"But that sounds like a self-image problems, feelings of inadequacy, or insecurity...  Do I look okay in this dress, do I look fat, she keeps asking..."

I guess I hadn't thought of that.  Where to trace that back to?   Did one write out of the initial feelings of insecurity, or is life complicated.  Can I see myself having those issues?

"Well, I don't know how I did it, but I followed the process along, and who knows how books write themselves, but they do somehow.  I did that part of it."

"But there seems to be a roadblock.  To be recognized as a writer you have to put yourself out there.  You have to face criticism.   You have to face a lot of issues.  If you're going to make a living at it..."

Jazz Night was a long shift after that session.  At the end of it, to pay for my dinner, I couldn't find my wallet, though I could have sworn handling it at work, when I changed into work slacks.

At the end of the week, I wake up at the bartender's waking hour past noon.  Will people think of me that I've done nothing but play, nothing but have fun, drink wine, not do anything serious, indeed not even really work, so that the whole thing will catch up with me one day.   Or, as it felt, by all the effort, I have been working, working at something.  Maybe I'm just as serious as anyone else, at least when I sit down to write, which isn't always clear nor easy.  Do feelings of inadequacy make it hard to get up out of bed, when the state of the body offers more rest?

Are said feelings of inadequacy the thing that keeps me going back to the bar to work, to listen and not speak, to deliver a message only in a most timid quiet unnoticed way?    The Teacher...  in sort of a sad state of affairs.

Who knows why we are who we are, the way we are...

Well, you write a book.  And it's hard to get it published, so, to present it, to feel finished with it, you self-publish.  You shared some earlier writings that became part of it with a professor of yours, but his reaction is that it's best left as it is, a private memoir, and that it would anyway be unlikely the prospects of getting it published. 

Friends of yours read it.  Family reads it.  (And you feel increasingly bad for dragging them into it.)   And there are positive reactions, but they are of few words, hard to read.   "Solid effort," a smart guy named Oak who's now a successful financial consultant, went to Vassar, so he gets it, tells you when he returns having read it.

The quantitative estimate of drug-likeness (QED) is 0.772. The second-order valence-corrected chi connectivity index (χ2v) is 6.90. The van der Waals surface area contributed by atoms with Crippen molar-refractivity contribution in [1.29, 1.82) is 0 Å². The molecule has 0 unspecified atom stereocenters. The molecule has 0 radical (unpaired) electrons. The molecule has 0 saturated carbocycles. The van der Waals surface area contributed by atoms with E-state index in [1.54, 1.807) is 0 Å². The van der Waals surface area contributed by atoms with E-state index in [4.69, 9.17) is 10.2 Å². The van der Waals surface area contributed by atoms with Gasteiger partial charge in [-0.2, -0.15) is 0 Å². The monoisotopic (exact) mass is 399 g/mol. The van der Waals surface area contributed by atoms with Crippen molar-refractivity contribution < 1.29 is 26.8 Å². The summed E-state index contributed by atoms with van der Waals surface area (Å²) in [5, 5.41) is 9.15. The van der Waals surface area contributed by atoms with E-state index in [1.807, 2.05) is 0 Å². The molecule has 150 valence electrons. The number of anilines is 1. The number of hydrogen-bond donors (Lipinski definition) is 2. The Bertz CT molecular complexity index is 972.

But it's your account, roman a clef, like Kerouac, and its hard to tell how people really feel about it.

Well, the work week comes to a quiet end.  I sit down on the little stoop of the wine room as it looks out into the bar to reflect, to change out my work uniform, shoes, pants.  The heat is on, and the heated air from the vent below rises an animal smell from the piped roots of buildings in cities, and in it just a moment too long and too observant, I get down quick enough to the front door and the silent brick sidewalk for some cold fresh air.   I do a few push-ups, refreshed, and go back in for the last few things, bringing up the mountain bike from the back of the basement, helmet, coat, gear up, sling the courier bag over my shoulder.

The bike ride home.  A glass of wine, limited, and no taste for anything on TV, a song on YouTube, I tune a guitar, put it back in the case, and then, without dallying, to bed.  I don't always sleep well after my shifts.  I'm jittery awake at early light, yet I'm unable to get up.  There are words, but I don't feel up for writing them down yet, and the writer says, I'll remember them, being lazy.

I sit awake now, laptop before me, with the reflection of grey sky and tree branches at the edges of the bright screen, as I sit low on the couch.  It feels good to write.   Like things pent up could be released.  And if you bring them out, in each little piece, the thoughts that go through the mind, it feels like an accomplishment, and something that you will find tangible later on.

But yeah, I don't make any money at this.  Mid-life worries.  Sad feelings sometimes.   I want to do my work, but what is my work?  Is it here before me, somehow?   It takes time.  It is work.  Chipping away, at the block of marble, bit by bit.

The shame of writing, as it feels in the act, is that the feelings of inadequacy and insecurity with the self made manifest?  The acknowledgment of the feeling you're not doing the work you should be doing somehow...  Ah, you're just feeling tired from the week, groping for words, words lost in the rush for things and getting to work and other concerns.